The piers are pummelled by the waves;

Poems inspired by the fall of Rome are not new to this blog. I have already posted examples from du Bellay from the 16th century and Quevedo, from the 17th century. This poem from WH Auden, written in the 20th century has another take on this destruction of a great civilisation by making it more timeless, resonating with the collapse of societies in other times. Even today, such a collapse of order and societal structure is too often repeated in places like Syria, Yemen, Libya (themselves great Roman provinces with the remnants of Roman culture still existing). Auden’s Fall of Rome brings home the misery and helplessness induced by the disappearance of government and security. And if this could happen in Rome, the greatest power on earth, nowhere is safe.

The Fall of Rome
W. H. Auden, 1907 – 1973
(for Cyril Connolly)

The piers are pummelled by the waves;
In a lonely field the rain
Lashes an abandoned train;
Outlaws fill the mountain caves.
Fantastic grow the evening gowns;
Agents of the Fisc pursue
Absconding tax-defaulters through
The sewers of provincial towns.
Private rites of magic send
The temple prostitutes to sleep;
All the literati keep
An imaginary friend.
Cerebrotonic Cato may
Extol the Ancient Disciplines,
But the muscle-bound Marines
Mutiny for food and pay.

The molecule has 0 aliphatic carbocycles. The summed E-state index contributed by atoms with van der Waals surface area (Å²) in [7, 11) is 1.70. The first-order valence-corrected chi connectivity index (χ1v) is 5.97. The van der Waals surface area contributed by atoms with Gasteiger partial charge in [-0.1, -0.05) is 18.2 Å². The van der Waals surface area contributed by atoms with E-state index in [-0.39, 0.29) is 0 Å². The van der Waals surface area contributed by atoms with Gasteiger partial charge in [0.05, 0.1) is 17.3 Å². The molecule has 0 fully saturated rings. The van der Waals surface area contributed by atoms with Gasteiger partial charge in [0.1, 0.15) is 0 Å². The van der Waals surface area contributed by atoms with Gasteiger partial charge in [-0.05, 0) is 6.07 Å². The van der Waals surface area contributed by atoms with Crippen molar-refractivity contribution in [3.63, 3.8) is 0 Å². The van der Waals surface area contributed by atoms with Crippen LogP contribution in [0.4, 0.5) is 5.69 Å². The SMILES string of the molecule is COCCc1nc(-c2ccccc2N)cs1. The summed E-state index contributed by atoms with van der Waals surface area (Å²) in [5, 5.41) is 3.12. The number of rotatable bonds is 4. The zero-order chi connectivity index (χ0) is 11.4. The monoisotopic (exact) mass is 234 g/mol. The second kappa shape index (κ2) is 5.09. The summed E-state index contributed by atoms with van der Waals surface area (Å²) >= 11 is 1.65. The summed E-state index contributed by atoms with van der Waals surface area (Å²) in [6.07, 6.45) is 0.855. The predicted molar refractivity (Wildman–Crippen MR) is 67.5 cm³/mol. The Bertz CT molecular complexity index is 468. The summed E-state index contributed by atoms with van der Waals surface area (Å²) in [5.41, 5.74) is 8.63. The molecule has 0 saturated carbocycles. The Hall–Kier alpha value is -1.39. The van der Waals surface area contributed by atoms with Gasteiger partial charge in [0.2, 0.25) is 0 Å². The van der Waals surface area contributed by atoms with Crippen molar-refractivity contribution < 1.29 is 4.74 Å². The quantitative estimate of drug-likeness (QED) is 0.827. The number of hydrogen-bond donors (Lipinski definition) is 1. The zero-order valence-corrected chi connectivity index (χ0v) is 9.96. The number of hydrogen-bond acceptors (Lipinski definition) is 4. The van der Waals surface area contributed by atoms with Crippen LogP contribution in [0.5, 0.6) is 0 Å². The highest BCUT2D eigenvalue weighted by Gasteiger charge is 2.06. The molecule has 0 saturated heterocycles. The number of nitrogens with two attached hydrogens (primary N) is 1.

Caesar’s double-bed is warm
As an unimportant clerk
Writes I DO NOT LIKE MY WORK
On a pink official form.
Unendowed with wealth or pity,
Little birds with scarlet legs,
Sitting on their speckled eggs,
Eye each flu-infected city.
Altogether elsewhere, vast
Herds of reindeer move across
Miles and miles of golden moss,
Silently and very fast.

From <http://www.poets.org/poetsorg/poem/fall-rome&gt;

The scenes successively depicted here are of desolation and disintegration, abandonment and the struggle for survival. All except the elite intellectual classes who delude themselves that all is well, through their imaginary friends and their trust, like Cato, in the enduring power of Roman virtue. But all else is falling apart, and it is the birds and animals who begin to take over, better adapted as they are to a constant imperative for survival. Just like in the Chernobyl exclusion zone…

The Poetry Dude

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